Feature

Cloud Email: The Good, the Bad, and the Uptime

With careful preparation, cloud email can address support and security headaches; improve functionality, productivity, and constituent satisfaction; and save colleges a tidy sum.

Numerous advantages are driving cloud email adoption. Migrating email to the cloud offers campuses substantial financial savings and eliminates on-site mail system infrastructure. Schools avoid email server backups, shrink email support time, off-load maintenance, and bypass the need for server-based anti-virus, anti-spam and email filtering products, according to Rich Brown, founder of Dartware, a network monitoring software developer, and a former network manager at Dartmouth College. Decent uptime (when service is up without any downtime) is usually a benefit, as well.

State-of-the-Art Small Animal Hospital Maximizes Learning, Minimizes Waste

AMX in-camera lights and microphones give more students a close-up view of surgery

Veterinary students who once huddled together to observe a surgeon's intricate moves now have another learning option at the University of Florida. There, AMX technology allows students near and far to have a bird's eye view of every small step of a procedure.

Spotlight on Procurement

With cost containment in the front row of institutional priorities, procurement takes a leading role on campus.

Bill Cooper didn't mince words when Stanford University officials contacted him about coming on board as their director of purchasing. "I said, 'No, I'm not interested in a fragmented function and I'm not interested in an institution that has just a director of purchasing,'" recalls Cooper, who now has an office at ... Stanford.

Thwarting ID Thieves

What most colleges and universities aren't doing to avoid identity theft and fraud--but should be.

American colleges and universities are breeding grounds for innovative ideas and open information sharing. Pair that with a large number of systems on a given network and a vulnerable student population with fresh credit and you've got an appealing target for identity thieves.

Hungry but hurried on campus

How college and university dining programs are catering to today’s on-the-go students

For today’s college students, on-the-go lifestyles present a challenge when it comes to finding time to eat, and, more specifically, eat well.

In 2010, when Adriana Marie Reyes of The University of Arizona surveyed 219 undergraduate students for her honors thesis on what influences college students’ eating habits, 82 percent said they would eat healthier if time were not an issue.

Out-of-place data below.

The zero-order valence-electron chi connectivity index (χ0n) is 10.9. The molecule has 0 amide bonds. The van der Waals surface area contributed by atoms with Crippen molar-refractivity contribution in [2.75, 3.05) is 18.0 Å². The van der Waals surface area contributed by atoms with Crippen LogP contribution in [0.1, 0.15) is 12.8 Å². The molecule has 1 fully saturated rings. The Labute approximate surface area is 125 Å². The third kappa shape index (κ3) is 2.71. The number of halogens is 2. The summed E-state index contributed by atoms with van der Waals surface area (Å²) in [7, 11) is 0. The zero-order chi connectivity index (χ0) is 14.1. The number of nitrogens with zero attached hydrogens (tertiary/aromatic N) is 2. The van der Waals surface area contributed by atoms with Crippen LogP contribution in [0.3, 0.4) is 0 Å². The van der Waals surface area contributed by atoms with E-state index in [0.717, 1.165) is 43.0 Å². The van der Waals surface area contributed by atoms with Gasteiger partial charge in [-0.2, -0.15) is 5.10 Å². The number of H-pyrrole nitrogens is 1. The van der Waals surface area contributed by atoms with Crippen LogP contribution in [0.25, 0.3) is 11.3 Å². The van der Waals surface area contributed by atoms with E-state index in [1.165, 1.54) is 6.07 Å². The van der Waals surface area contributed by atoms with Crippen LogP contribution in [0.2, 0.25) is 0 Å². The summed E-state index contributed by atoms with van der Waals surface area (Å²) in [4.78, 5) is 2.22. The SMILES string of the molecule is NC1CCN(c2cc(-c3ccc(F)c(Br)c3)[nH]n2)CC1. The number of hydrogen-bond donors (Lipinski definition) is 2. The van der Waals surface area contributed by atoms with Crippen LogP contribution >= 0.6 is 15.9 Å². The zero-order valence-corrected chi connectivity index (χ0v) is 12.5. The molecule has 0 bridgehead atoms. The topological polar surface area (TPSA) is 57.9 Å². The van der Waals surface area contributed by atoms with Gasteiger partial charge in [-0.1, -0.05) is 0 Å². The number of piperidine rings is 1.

ADA today: State of the standards

What to know about current accessibility standards for campus building and renovation projects

Getting tripped up on the latest accessibility standards when planning or renovating campus buildings—and then having to make costly changes later—is hardly a project team’s idea of a good time.

Campus construction: New facilities foster collaboration

Regardless of function, many of the facilities completed within the past year on college and university campuses were designed to create connections. These buildings may help campus groups and departments collaborate, or they may enhance town-gown relations.

Linking the facility to other parts of campus through a deliberate architectural feature is another way project planners are focusing on connections. Find out how each of the following six new buildings is bringing people together.

Campus IT Links In

Collaborative project management, courtesy of the information technology office

In today’s higher ed world, no department can work in a vacuum, least of all IT. From understanding the business plan to knowing how a web page or application will be used and by whom before it is designed and built, the days of CIOs and their teams working independently are gone.

IT administrators are spending more time than ever before collaborating with other departments to ensure there is a clear understanding of a project’s mission and to generate a more successful outcome.

Digital signs show the way on campus

Using digital signage to point campus visitors in the right direction

When mapping out how wayfinding should be incorporated into digital signage on campus, ease of use for students and visitors should be the top concern. “The more information that can be presented visually, rather than textually, the more easily information can be digested in terms of wayfinding,” says Lyle Bunn, a digital signage expert based outside Toronto.

Lecture capture: Privacy, please

Colleges work to create policies and guidelines for instructors

While the benefits of lecture capture and the flipped classroom model have caught widespread attention in higher ed, it is crucial to note its risks—particularly in the area of privacy and copyright violations.

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